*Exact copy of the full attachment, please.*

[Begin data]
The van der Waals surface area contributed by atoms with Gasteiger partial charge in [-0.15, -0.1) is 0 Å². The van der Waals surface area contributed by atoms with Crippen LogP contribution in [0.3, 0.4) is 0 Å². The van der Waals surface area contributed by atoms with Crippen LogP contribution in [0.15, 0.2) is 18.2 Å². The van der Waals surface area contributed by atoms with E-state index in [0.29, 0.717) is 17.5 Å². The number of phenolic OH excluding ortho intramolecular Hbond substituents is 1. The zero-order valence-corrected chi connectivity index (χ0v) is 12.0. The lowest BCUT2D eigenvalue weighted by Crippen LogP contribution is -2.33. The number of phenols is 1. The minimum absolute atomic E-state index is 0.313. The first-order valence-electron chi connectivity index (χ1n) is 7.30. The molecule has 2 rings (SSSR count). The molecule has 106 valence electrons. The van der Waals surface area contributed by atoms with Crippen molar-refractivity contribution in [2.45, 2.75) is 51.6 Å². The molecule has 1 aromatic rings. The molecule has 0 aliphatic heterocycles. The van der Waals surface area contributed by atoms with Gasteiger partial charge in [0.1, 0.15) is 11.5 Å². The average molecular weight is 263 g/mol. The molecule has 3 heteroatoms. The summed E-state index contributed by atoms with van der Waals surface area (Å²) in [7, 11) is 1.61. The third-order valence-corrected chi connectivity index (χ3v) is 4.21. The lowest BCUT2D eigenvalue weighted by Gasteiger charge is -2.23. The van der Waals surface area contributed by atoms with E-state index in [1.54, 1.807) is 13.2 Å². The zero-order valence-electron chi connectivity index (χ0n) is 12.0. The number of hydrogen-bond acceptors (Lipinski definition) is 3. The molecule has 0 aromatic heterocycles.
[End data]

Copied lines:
The van der Waals surface area contributed by atoms with Gasteiger partial charge in [-0.15, -0.1) is 0 Å². The van der Waals surface area contributed by atoms with Crippen LogP contribution in [0.3, 0.4) is 0 Å². The van der Waals surface area contributed by atoms with Crippen LogP contribution in [0.15, 0.2) is 18.2 Å². The van der Waals surface area contributed by atoms with E-state index in [0.29, 0.717) is 17.5 Å². The number of phenolic OH excluding ortho intramolecular Hbond substituents is 1. The zero-order valence-corrected chi connectivity index (χ0v) is 12.0. The lowest BCUT2D eigenvalue weighted by Crippen LogP contribution is -2.33. The number of phenols is 1. The minimum absolute atomic E-state index is 0.313. The first-order valence-electron chi connectivity index (χ1n) is 7.30. The molecule has 2 rings (SSSR count). The molecule has 106 valence electrons. The van der Waals surface area contributed by atoms with Crippen molar-refractivity contribution in [2.45, 2.75) is 51.6 Å². The molecule has 1 aromatic rings. The molecule has 0 aliphatic heterocycles. The van der Waals surface area contributed by atoms with Gasteiger partial charge in [0.1, 0.15) is 11.5 Å². The average molecular weight is 263 g/mol. The molecule has 3 heteroatoms. The summed E-state index contributed by atoms with van der Waals surface area (Å²) in [7, 11) is 1.61. The third-order valence-corrected chi connectivity index (χ3v) is 4.21. The lowest BCUT2D eigenvalue weighted by Gasteiger charge is -2.23. The van der Waals surface area contributed by atoms with E-state index in [1.54, 1.807) is 13.2 Å². The zero-order valence-electron chi connectivity index (χ0n) is 12.0. The number of hydrogen-bond acceptors (Lipinski definition) is 3. The molecule has 0 aromatic heterocycles.